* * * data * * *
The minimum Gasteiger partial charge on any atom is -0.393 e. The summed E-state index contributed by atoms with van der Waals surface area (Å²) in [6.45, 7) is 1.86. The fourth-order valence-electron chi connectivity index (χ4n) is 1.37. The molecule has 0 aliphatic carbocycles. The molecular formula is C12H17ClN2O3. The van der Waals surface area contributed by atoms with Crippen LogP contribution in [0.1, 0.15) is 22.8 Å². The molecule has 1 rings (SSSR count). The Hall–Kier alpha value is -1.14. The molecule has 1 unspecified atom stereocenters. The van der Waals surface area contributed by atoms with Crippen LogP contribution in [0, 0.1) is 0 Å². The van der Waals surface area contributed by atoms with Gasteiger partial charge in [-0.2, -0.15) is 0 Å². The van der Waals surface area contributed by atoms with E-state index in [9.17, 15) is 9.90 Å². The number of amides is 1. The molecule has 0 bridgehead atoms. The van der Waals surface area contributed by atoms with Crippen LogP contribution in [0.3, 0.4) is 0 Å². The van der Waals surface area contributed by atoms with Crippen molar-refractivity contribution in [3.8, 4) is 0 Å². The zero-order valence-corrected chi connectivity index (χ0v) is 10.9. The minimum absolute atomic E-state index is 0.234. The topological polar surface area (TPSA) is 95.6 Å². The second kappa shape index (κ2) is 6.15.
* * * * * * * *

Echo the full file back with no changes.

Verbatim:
The minimum Gasteiger partial charge on any atom is -0.393 e. The summed E-state index contributed by atoms with van der Waals surface area (Å²) in [6.45, 7) is 1.86. The fourth-order valence-electron chi connectivity index (χ4n) is 1.37. The molecule has 0 aliphatic carbocycles. The molecular formula is C12H17ClN2O3. The van der Waals surface area contributed by atoms with Crippen LogP contribution in [0.1, 0.15) is 22.8 Å². The molecule has 1 rings (SSSR count). The Hall–Kier alpha value is -1.14. The molecule has 1 unspecified atom stereocenters. The van der Waals surface area contributed by atoms with Crippen LogP contribution in [0, 0.1) is 0 Å². The van der Waals surface area contributed by atoms with Gasteiger partial charge in [-0.2, -0.15) is 0 Å². The van der Waals surface area contributed by atoms with E-state index in [9.17, 15) is 9.90 Å². The number of amides is 1. The molecule has 0 bridgehead atoms. The van der Waals surface area contributed by atoms with Crippen LogP contribution in [0.3, 0.4) is 0 Å². The van der Waals surface area contributed by atoms with Crippen molar-refractivity contribution in [3.8, 4) is 0 Å². The zero-order valence-corrected chi connectivity index (χ0v) is 10.9. The minimum absolute atomic E-state index is 0.234. The topological polar surface area (TPSA) is 95.6 Å². The second kappa shape index (κ2) is 6.15.